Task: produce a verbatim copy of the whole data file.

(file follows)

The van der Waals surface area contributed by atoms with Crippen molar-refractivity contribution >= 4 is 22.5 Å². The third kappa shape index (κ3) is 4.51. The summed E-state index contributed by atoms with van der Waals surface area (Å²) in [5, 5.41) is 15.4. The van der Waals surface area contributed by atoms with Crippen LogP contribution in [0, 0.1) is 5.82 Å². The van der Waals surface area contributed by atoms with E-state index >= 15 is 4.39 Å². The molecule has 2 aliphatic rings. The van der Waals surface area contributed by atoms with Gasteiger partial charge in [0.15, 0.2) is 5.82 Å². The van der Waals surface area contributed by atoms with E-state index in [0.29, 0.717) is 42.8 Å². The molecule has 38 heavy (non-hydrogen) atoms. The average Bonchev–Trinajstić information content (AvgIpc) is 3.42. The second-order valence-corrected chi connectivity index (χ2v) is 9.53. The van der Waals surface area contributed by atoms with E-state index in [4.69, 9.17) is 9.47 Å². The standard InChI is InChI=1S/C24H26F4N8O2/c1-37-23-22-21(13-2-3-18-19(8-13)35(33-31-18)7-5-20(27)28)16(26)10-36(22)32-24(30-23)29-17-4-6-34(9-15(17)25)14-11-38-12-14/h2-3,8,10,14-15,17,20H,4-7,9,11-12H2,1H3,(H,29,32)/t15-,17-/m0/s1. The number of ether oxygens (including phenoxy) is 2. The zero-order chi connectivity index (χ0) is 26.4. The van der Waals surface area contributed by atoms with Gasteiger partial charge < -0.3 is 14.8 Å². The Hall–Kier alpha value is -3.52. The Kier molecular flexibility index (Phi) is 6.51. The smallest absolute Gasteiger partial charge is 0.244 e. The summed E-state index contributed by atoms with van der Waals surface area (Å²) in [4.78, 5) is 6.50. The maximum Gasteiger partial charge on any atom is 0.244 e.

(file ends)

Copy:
The van der Waals surface area contributed by atoms with Crippen molar-refractivity contribution >= 4 is 22.5 Å². The third kappa shape index (κ3) is 4.51. The summed E-state index contributed by atoms with van der Waals surface area (Å²) in [5, 5.41) is 15.4. The van der Waals surface area contributed by atoms with Crippen LogP contribution in [0, 0.1) is 5.82 Å². The van der Waals surface area contributed by atoms with E-state index >= 15 is 4.39 Å². The molecule has 2 aliphatic rings. The van der Waals surface area contributed by atoms with Gasteiger partial charge in [0.15, 0.2) is 5.82 Å². The van der Waals surface area contributed by atoms with E-state index in [0.29, 0.717) is 42.8 Å². The molecule has 38 heavy (non-hydrogen) atoms. The average Bonchev–Trinajstić information content (AvgIpc) is 3.42. The second-order valence-corrected chi connectivity index (χ2v) is 9.53. The van der Waals surface area contributed by atoms with E-state index in [4.69, 9.17) is 9.47 Å². The standard InChI is InChI=1S/C24H26F4N8O2/c1-37-23-22-21(13-2-3-18-19(8-13)35(33-31-18)7-5-20(27)28)16(26)10-36(22)32-24(30-23)29-17-4-6-34(9-15(17)25)14-11-38-12-14/h2-3,8,10,14-15,17,20H,4-7,9,11-12H2,1H3,(H,29,32)/t15-,17-/m0/s1. The number of ether oxygens (including phenoxy) is 2. The zero-order chi connectivity index (χ0) is 26.4. The van der Waals surface area contributed by atoms with Gasteiger partial charge < -0.3 is 14.8 Å². The Hall–Kier alpha value is -3.52. The Kier molecular flexibility index (Phi) is 6.51. The smallest absolute Gasteiger partial charge is 0.244 e. The summed E-state index contributed by atoms with van der Waals surface area (Å²) in [4.78, 5) is 6.50. The maximum Gasteiger partial charge on any atom is 0.244 e.